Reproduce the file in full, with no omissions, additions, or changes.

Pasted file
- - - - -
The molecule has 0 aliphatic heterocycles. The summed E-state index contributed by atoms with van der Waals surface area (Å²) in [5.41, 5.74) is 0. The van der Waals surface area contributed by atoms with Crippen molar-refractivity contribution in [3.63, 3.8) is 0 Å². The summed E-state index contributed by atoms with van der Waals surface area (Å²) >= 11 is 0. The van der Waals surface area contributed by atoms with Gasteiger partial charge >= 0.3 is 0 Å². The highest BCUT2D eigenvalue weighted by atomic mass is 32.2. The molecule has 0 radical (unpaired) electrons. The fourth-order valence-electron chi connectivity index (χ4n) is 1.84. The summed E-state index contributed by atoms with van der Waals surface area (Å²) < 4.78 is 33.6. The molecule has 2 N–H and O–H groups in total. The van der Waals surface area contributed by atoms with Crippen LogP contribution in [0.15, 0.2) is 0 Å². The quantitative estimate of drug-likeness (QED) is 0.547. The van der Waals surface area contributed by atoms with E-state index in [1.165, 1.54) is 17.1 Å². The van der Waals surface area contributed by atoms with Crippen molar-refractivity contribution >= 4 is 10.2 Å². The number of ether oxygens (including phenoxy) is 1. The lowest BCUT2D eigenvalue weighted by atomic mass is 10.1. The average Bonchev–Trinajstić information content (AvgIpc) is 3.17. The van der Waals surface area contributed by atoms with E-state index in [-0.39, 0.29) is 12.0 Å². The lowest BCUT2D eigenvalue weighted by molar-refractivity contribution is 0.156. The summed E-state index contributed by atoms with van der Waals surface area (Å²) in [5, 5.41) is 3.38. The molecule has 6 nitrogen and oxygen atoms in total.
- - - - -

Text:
The molecule has 0 aliphatic heterocycles. The summed E-state index contributed by atoms with van der Waals surface area (Å²) in [5.41, 5.74) is 0. The van der Waals surface area contributed by atoms with Crippen molar-refractivity contribution in [3.63, 3.8) is 0 Å². The summed E-state index contributed by atoms with van der Waals surface area (Å²) >= 11 is 0. The van der Waals surface area contributed by atoms with Gasteiger partial charge >= 0.3 is 0 Å². The highest BCUT2D eigenvalue weighted by atomic mass is 32.2. The molecule has 0 radical (unpaired) electrons. The fourth-order valence-electron chi connectivity index (χ4n) is 1.84. The summed E-state index contributed by atoms with van der Waals surface area (Å²) < 4.78 is 33.6. The molecule has 2 N–H and O–H groups in total. The van der Waals surface area contributed by atoms with Crippen LogP contribution in [0.15, 0.2) is 0 Å². The quantitative estimate of drug-likeness (QED) is 0.547. The van der Waals surface area contributed by atoms with E-state index in [1.165, 1.54) is 17.1 Å². The van der Waals surface area contributed by atoms with Crippen molar-refractivity contribution >= 4 is 10.2 Å². The number of ether oxygens (including phenoxy) is 1. The lowest BCUT2D eigenvalue weighted by atomic mass is 10.1. The average Bonchev–Trinajstić information content (AvgIpc) is 3.17. The van der Waals surface area contributed by atoms with E-state index in [-0.39, 0.29) is 12.0 Å². The lowest BCUT2D eigenvalue weighted by molar-refractivity contribution is 0.156. The summed E-state index contributed by atoms with van der Waals surface area (Å²) in [5, 5.41) is 3.38. The molecule has 6 nitrogen and oxygen atoms in total.